Last editedFeb 20222 min read
Even the safest investments have an element of risk. Because of this, investors will often demand a rate of return that reflects inflationary expectations. That’s where the risk-free interest rate comes into play. Find out everything you need to know about the risk-free interest rate, including how to calculate it and what it means for businesses and investors. First off, what is a risk-free interest rate?
Risk-free interest rate explained
The risk-free interest rate, also referred to as the risk-free rate of return, is a theoretical interest rate of an investment which carries zero risk. In actual terms, the risk-free interest rate is assumed to be equal to the interest rate paid on a three-month government Treasury bill, which is considered to be one of the safest investments that it’s possible to make.
Technically, the risk-free interest rate is purely theoretical, as all investments have some type of risk attached to them. Having said that, although it is possible for the government to default on its securities, the likelihood of this happening is enormously low. In fact, the level of risk is so low that it’s considered negligible. Hence, “risk-free”.
Real risk-free interest rate vs. nominal risk-free interest rate
When we’re discussing risk-free interest rates, we’re essentially talking about two different things: the real risk-free interest rate and the nominal risk-free interest rate. Although it may sound complicated, the reasoning behind these concepts isn’t too difficult to grasp.
Essentially, the real risk-free interest rate refers to the rate of return required by investors on zero-risk financial instruments without inflation. Since this doesn’t exist, the real risk-free interest rate is a theoretical concept. However, while it cannot be observed in any meaningful way, studies have indicated that the real risk-free interest rate is equal to the economy’s long-run growth rate.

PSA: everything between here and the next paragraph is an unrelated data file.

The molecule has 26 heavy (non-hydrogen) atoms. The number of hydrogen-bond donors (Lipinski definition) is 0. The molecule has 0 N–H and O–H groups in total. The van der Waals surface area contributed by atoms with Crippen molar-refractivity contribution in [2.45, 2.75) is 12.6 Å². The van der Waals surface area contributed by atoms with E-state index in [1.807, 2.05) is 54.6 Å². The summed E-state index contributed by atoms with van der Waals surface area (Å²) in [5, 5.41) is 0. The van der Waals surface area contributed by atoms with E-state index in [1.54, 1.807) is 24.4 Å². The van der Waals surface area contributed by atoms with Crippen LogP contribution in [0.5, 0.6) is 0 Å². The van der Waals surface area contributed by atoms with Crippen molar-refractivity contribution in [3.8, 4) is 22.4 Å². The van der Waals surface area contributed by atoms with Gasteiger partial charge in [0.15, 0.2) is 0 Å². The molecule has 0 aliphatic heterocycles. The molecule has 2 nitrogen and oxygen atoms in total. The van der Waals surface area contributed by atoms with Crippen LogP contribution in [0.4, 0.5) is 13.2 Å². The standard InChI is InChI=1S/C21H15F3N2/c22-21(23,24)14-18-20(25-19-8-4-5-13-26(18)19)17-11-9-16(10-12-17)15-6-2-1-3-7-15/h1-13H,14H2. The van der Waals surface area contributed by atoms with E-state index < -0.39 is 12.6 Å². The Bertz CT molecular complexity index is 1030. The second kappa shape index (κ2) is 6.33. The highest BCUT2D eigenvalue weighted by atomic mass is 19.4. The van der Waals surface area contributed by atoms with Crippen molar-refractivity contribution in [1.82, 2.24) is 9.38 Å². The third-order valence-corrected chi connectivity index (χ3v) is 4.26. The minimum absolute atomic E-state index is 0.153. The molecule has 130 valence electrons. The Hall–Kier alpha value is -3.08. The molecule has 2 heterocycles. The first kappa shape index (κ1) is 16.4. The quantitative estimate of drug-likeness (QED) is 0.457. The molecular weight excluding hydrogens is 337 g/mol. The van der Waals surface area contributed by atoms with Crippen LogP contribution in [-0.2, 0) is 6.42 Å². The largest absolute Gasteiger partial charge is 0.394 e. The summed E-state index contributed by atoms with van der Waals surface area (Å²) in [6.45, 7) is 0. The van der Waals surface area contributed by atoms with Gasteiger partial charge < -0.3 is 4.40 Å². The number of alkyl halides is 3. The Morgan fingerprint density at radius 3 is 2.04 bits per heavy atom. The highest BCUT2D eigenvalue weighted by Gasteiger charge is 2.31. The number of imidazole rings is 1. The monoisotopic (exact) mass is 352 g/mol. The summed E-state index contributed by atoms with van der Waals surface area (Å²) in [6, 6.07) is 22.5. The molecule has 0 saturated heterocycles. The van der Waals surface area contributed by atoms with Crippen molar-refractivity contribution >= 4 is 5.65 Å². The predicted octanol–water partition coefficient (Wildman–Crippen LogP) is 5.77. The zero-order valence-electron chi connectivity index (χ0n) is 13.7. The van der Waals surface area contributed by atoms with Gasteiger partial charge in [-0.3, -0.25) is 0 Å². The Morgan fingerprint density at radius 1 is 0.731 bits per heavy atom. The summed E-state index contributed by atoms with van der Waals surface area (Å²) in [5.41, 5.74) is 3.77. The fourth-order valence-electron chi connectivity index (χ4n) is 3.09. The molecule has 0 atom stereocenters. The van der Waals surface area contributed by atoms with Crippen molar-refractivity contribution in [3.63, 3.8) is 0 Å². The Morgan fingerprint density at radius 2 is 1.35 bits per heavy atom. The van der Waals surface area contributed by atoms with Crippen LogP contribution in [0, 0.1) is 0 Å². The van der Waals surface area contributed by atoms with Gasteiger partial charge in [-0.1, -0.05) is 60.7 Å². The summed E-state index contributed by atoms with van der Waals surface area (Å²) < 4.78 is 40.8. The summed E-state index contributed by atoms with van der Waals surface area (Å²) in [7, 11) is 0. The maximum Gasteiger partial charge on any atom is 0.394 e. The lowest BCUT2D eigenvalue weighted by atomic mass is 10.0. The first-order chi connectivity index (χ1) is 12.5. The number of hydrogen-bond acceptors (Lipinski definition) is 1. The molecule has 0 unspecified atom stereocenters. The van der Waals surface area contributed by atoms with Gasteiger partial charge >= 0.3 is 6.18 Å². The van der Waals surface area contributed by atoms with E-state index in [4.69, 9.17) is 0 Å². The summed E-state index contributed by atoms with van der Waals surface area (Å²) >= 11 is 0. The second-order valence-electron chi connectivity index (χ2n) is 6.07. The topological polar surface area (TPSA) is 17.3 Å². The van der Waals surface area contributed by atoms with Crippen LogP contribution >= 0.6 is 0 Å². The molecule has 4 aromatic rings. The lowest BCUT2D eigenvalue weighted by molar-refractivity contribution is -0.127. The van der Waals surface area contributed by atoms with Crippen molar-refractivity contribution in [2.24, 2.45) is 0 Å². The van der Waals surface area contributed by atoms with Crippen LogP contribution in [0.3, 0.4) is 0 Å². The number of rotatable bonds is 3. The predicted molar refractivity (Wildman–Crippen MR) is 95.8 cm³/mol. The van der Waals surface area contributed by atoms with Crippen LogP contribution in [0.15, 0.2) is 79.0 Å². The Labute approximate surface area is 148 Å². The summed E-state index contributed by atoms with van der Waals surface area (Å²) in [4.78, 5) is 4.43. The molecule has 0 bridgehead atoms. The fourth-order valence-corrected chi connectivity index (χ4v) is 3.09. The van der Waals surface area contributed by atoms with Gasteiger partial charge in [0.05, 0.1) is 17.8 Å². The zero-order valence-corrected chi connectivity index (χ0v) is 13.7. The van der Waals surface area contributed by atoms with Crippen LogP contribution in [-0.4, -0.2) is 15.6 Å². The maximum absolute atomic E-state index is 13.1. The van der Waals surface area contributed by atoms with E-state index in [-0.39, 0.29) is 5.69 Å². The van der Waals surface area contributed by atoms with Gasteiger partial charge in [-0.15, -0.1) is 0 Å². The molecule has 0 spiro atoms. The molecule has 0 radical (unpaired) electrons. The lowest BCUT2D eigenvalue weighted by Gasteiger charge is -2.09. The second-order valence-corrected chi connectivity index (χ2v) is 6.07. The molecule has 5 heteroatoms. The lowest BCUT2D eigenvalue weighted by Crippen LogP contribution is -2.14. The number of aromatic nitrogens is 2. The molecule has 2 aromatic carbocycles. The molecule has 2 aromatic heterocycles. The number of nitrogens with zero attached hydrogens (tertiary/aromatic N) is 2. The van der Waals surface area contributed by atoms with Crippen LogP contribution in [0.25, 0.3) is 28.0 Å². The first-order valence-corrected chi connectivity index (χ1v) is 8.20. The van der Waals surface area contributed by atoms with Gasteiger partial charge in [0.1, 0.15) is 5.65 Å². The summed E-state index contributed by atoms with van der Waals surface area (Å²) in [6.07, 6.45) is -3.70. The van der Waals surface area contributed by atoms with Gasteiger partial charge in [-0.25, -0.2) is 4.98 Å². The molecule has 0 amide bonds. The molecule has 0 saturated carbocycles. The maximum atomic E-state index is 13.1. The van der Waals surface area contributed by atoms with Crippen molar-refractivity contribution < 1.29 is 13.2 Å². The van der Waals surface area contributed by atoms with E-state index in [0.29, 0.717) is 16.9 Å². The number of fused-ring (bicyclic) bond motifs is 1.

By contrast, the nominal risk-free interest rate is the observed return on a risk-free asset. You can work out the nominal risk-free interest rate using the real risk-free interest rate (however you decide to calculate it) and the inflation rate. The most important thing you need to understand about these two concepts is that their relationship is determined by the inflation rate.
How to calculate the risk-free interest rate
There’s no consensus on how to calculate the risk-free interest rate, which means that there are a broad range of risk-free interest rate formulas that are purported to provide a direct measurement of the risk-free rate. Because of this, some analysts decide to look at so-called “proxies” for the risk-free interest rate. Short-dated government bonds, inter-bank lending rates, or AAA-rated corporate bonds from companies that are reportedly “too big to fail” are all good examples of potential proxies.
However, there are numerous issues with the proxy approach to calculating the risk-free interest rate. For example, government bonds can only really be risk-free if there’s no risk of default. However, while it’s extremely unlikely for these types of bonds to default, it does happen on occasion, which means that government bonds may not be a suitable proxy. Furthermore, there’s always a risk of the government “printing more money” to meet their obligations, leading to a loss of value.
Despite this, there are several risk-free interest rate formulas that can provide you with an effective way to calculate the risk-free interest rate. For example, you could simply subtract the current inflation rate from the Treasury bill’s yield over the duration of your investment. This calculation can be expressed using the following risk-free interest rate formula:
What does the risk-free interest rate mean for businesses?
The risk-free interest rate has several important applications. First off, it plays an important role in a range of different financial calculations, including the Sharpe ratio and the Black-Scholes formula. In addition, businesses will need to pay attention to the risk-free interest rate, as rising risk-free rates could lead to higher required return rates from investors, thereby driving up the price of stock.
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